Landlords are already leaving the sector and I see no one like govt or councils stepping in to increase the availability of rental accommodation.

  8. I myself lived in a 4-story purpose-built block of flats and NEVER had an issue with mould in over 20 years.

    My immediate neighbours (They were owners not renters) came in for coffee one day and were amazed at my “Lovely flat”

    After a chat and a visit to their horrendously mouldy flat it was clear that THEY were the problem.
    Two female graduates one a Uni lecturer the other a city professional. (Educated but stupid)
    They never opened a window in the bathroom yet left the internal door open wide so lots of steam in the house. Same with kitchen.

    After some “Education” from me and a “How to avoid mould graphic” and a total repaint of the flat they have never had an issue with mould since. That was 5 years ago.

    Doing simple things like when finished in the shower open the window wide and close the bathroom door….

    There never was a problem with the building just the occupiers.

    Courts should be allowed to hear historical evidence from a landlord that previous tenants never had a problem and that the current tenant is actually the problem not the building and certainly not the landlord.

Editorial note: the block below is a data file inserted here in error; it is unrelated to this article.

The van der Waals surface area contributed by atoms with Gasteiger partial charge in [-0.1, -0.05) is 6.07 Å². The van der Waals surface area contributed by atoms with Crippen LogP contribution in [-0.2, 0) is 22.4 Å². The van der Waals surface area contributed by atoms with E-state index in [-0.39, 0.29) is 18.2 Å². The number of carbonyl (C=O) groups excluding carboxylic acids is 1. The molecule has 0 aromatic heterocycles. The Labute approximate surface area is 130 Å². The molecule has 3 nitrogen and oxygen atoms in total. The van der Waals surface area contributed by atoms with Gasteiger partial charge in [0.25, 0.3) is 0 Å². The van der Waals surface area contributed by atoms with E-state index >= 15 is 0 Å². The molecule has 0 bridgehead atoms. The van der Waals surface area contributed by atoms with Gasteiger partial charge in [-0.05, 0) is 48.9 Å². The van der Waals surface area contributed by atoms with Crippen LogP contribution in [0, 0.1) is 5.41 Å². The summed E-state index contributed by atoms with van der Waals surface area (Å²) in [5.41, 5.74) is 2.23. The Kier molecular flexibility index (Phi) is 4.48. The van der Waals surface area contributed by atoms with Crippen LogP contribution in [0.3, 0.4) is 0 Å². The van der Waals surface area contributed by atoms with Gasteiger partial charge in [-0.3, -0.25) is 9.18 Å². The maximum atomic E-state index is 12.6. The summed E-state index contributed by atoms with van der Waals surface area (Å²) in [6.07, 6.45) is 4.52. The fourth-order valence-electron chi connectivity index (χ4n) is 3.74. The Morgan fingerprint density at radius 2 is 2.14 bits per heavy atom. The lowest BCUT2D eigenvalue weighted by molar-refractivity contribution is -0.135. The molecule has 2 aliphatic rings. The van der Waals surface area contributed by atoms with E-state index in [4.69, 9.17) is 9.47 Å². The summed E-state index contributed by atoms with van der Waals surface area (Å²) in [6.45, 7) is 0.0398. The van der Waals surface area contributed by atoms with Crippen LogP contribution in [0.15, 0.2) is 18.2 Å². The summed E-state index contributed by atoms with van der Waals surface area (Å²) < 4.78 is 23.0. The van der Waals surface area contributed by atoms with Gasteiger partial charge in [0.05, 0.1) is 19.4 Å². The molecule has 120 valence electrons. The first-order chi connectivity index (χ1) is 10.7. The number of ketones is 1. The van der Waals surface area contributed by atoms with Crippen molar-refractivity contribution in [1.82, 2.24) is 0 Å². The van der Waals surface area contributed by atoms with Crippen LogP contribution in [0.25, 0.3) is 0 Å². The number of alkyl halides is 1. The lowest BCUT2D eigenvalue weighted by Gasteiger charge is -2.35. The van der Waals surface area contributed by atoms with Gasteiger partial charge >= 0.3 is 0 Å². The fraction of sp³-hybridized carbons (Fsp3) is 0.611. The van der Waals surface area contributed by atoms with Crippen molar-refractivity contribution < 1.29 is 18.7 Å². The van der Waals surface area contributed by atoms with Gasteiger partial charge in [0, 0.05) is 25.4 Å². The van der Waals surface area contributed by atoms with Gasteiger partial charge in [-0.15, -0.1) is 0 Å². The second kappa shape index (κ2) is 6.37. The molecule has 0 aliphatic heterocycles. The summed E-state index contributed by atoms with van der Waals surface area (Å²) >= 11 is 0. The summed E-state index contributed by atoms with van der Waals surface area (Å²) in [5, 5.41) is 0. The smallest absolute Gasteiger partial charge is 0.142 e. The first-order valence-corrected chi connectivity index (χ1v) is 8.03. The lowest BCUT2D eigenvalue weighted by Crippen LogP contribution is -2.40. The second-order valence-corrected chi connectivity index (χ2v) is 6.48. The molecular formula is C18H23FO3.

TV journalists are not interested in facts just ratings…. just like Jeremy Kyle, Martin Bashir etc

    • Agreed
      We’re landlords and own our own home. I put the extractor fan on and shut the bathroom door when I use the shower. My wife employs the tactic of having a squeegy for the mirror and a bottle of spray bleach for when the black mould appears !
      It’s a struggle trying to persuade her that prevention is better, that it’s not expensive to have the fan going, and damp causes problems round the whole house. Easy to see why tenants claim it’s the landlords fault when that’s an easy way to claim a rent reduction or try and get the council to rehouse them – as we had with one couple we had in our flat.

  9. There already is a recourse scheme – complain to the Council. Our Labour controlled County Council hates landlords and regards them as capitalist scum and cash cows. Fortunately none of my tenants have ever complained, because they have never had anything to complain about.

  10. So easy to spot the landlord comments and tenant comments above
    So im a tenant with excellent references from other letting agencies.
    The latest and will be my last rented property was with Live homes who were managing on behalf of landlord. All seemed well then he changed abruptly to Igloo estate agents in Hamilton scotland
    Since this lot took over neither them nor the landlord appeared interested in repairs but were happy to collect rent every month.
    So long story short because we took action after requesting for over a year for repairs some major some minor and with little effort put in by the letting agent to resolve this we held back the rent didnt refuse to pay it just put it safely into an account we have now been served with a 3 month notice to quit as the landlord claims he is selling the house to his son who is also a landlord but is going to move in to thus property this way they dont need to abide by covid 6 month rule